- Published on Thursday, 21 February 2013 09:26
- Written by Carol Emmas
Moser from Laurenz V gave his keynote speech, Grüner for the World, at the symposium, which was held in Poysdorf, Lower Austria. He said while other countries were making making real progress with Austria’s signature white grape variety, he warned that Austria was at risk of losing its dominating position globally.
He said there has been a real U‐turn in the cultivation of of the grape in Austria: in the 1980s, the total recorded vineyard area of Grüner Veltliner was at its peak with 20,000ha. Today, this figure lies at around 13,500ha.
He added, at the same time, leading wineries active in export have concentrated on promoting Grüner Veltliner over the past 10 years, despite a drastic reduction in supply.
According to Moser, the 30% reduction of Grüner vines, coupled with the low‐yielding 2010 and 2012 harvests, have resulted in a serious shortage of wine and an unprecedented explosion in the market prices of Grüner Veltliner grapes and bulk wine, for example, €1.50 for a kilo of Grüner grapes and a litre of Grüner wine marked at €2.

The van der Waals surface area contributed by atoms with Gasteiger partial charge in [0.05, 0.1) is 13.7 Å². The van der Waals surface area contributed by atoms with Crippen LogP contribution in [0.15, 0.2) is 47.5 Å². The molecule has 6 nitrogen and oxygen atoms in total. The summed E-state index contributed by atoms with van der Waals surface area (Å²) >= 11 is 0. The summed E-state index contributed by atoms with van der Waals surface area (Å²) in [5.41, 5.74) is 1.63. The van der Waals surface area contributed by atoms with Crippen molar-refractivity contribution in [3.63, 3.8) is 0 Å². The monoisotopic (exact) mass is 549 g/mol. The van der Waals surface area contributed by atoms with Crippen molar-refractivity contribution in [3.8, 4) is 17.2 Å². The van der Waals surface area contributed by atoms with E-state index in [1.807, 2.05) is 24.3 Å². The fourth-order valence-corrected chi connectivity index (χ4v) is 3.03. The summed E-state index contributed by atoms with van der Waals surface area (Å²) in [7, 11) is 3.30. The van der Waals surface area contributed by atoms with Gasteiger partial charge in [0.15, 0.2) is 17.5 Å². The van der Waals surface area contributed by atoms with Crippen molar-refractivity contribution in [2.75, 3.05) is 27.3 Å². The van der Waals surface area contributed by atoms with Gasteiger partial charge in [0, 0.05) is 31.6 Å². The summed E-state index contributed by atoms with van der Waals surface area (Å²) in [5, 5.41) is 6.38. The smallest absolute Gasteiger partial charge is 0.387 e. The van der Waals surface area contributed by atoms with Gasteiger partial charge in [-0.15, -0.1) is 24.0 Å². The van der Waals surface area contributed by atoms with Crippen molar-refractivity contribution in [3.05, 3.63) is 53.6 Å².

He said: “It’s all about maintaining Austria’s leading position with Grüner in both vineyard area and marketing. This has been threatened by the illogical planning of vineyards over the past 15 years – red wine has replaced white wine, with Grüner suffering the most.
“The outcome is to be priced out of the market. Here in Austria, the effects are dramatic; the whole entry‐level wine segment is dominated by imported wines. Abroad, where Austria has to compete with all of the world’s wine varieties, there’s very little leeway, as confirmed by the latest Austrian Wine Marketing Board figures, that illustrate a reduction in volume for the German market in particular," he said.
His research confirms that the international vineyard area of Grüner is growing
rapidly. There are currently 20,000ha recorded worldwide (as of October 2012), with New Zealand and USA both likely to note further increases.
Moser says that it’s all about reinforcing the benchmark and the number-one position. "This still needs to happen in Austria, but we should also know that New Zealand and Australia can react quickly. It’s also a difference, if we can defend our position and establish a benchmark with 13,500ha of Grüner, as Germany can with Riesling with double the total vineyard area.”
Moser called the New Zealand model "quite exemplarily", after it developed from virtually no existing wine production to an annual output of 2 million hl within 30 years and a 60% export share and a firm market positioning in premium categories.
The advice from Moser to Austrian producers is to “plant more Grüner”.